Ford will enter the IMSA WeatherTech SportsCar Championship next season with its GT3 Mustang, entering a two-car factory effort (that will be managed by Multimatic) in GTD Pro and making customer cars available in the GT Daytona category.

That increases the likelihood of seeing more NASCAR drivers crossing over to IMSA. Cindric has been the only full-time Cup driver in the Rolex 24 at Daytona the past two years, but Ford Performance global director Mark Rushbrook has said the GT3 Mustang will provide more opportunities.

Ford has used its GT4 Mustang as a NASCAR driver development tool in the IMSA Michelin Pilot Challenge with Harrison Burton and Zane Smith combining to win the season opener at Daytona International Speedway in January.

“We’re excited about the Next Gen car and the new architecture there and the similarities between that car and GT3 and even GT4 cars,” Rushbrook said at the announcement of the Ford GT3 program in January 2022 at Daytona. “We think it’s a great opportunity and to do be able to do that in a 24-hour race and get NASCAR drivers even more time is something we need to consider taking advantage of that opportunity.”

Given his sports car background, Cindric probably still would be in the Rolex 24 regardless. He has eight IMSA starts since the 2017 season opener at Daytona, racing a Lexus RCF GT3 and Mercedes-AMG GT3 in the GT category. The 2022 Daytona 500 winner made his second LMP2 start this year with Rick Ware Racing.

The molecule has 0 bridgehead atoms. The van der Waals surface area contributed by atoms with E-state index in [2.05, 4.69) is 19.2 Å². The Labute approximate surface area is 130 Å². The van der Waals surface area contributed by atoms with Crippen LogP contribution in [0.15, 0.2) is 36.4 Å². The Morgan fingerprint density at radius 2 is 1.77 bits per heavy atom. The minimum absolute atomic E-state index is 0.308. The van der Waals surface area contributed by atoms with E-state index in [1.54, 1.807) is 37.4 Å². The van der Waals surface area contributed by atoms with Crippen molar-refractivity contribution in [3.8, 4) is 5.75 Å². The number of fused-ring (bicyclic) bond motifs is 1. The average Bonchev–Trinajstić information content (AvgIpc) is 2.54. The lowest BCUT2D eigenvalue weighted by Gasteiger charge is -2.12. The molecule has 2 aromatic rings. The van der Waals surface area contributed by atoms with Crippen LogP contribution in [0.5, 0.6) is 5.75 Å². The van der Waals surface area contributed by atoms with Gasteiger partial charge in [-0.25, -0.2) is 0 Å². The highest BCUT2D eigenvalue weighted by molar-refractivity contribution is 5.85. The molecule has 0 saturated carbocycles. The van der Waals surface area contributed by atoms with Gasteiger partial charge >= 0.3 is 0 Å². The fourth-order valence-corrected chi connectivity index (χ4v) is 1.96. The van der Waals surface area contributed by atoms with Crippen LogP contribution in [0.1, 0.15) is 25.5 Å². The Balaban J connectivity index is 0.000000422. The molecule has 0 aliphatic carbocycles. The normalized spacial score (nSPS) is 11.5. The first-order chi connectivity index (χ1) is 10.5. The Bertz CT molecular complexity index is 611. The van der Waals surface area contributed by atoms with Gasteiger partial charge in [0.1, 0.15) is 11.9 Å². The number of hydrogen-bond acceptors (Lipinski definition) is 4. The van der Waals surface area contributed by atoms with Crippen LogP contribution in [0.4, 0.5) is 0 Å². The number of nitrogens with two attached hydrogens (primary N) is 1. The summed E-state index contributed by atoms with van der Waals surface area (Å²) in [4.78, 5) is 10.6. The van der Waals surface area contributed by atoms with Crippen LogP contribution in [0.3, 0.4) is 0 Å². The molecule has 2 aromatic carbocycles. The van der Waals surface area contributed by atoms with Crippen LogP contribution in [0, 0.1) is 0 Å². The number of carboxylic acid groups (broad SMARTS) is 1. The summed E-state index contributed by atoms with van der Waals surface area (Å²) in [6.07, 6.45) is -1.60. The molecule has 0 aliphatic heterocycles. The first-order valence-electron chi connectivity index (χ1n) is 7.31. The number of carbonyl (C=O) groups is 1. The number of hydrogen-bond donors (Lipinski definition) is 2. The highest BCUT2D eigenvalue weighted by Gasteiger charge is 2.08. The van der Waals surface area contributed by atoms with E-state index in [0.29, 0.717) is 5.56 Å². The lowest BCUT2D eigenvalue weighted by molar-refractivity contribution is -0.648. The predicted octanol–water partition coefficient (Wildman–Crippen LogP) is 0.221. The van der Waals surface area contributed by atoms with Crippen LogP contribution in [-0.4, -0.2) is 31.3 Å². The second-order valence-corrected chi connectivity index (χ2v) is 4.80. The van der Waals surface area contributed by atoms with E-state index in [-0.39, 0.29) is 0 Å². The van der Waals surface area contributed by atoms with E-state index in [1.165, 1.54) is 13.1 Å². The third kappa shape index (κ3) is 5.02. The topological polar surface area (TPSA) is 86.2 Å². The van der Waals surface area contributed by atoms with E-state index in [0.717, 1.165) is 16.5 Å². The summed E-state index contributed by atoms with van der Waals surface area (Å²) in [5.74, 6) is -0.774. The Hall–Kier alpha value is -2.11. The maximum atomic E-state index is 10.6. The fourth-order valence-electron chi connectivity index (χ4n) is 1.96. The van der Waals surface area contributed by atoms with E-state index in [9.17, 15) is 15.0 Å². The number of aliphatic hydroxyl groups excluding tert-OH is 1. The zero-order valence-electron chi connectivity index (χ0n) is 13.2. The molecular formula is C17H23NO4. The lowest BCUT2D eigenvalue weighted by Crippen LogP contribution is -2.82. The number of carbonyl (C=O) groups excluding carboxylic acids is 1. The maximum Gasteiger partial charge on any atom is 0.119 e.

But Cindric’s preference naturally would be in a Ford, particularly with sports car racing enjoying convergence and crossovers in both GT and prototype racing.

“It’s an exciting time in GT racing, just as it is now for prototype racing with a lot of new regulations and manufacturers building new GT3 cars,” he said. “And also the opportunity with WEC (the World Endurance Championship) and Le Mans and how that all lines up for that category of car. It’s definitely an exciting time. I want to be as much of a part of that as possible.”

Though those odds seemingly will increase with multiple Ford entries in the Rolex 24 field next year, Cindric said NASCAR drivers still have to put in the networking to land rides as he has in recent years.

“Now how (the GT3 Mustang) relates to specifically NASCAR drivers and how often they want to be in the Rolex, could it be an influence? Absolutely, as far as the tie-in with the manufacturer,” Cindric said. “But the challenge and the drive and the logistics of getting an opportunity for a race like the Rolex 24 will be just as challenging as it always is to find your one-off ride for the race. At least from my experience, that’s what I still anticipate.”

It turned out the “mystery” test driver wasn’t from NASCAR (Farley revealed the driver to be 24 Hours of Le Mans winner Joey Hand after a fan asked whether it was Joey Logano).

But Cindric believes there could be more Cup drivers — and perhaps himself — behind the wheel of Mustang GT3s in the future.

“There’s definitely more of a pathway than I think there would be before as far as Ford drivers are concerned,” he said. “Hopefully, I’ll get the opportunity to drive that thing. It’s obviously a great looking car. That’s the first box you’ve got to check. And it’s cool (to have) a guy like Jim Farley, no doubt he’s a racer just as much as he is steering the ship for Ford. It’s cool to see he’s just as excited as the rest of us about it.”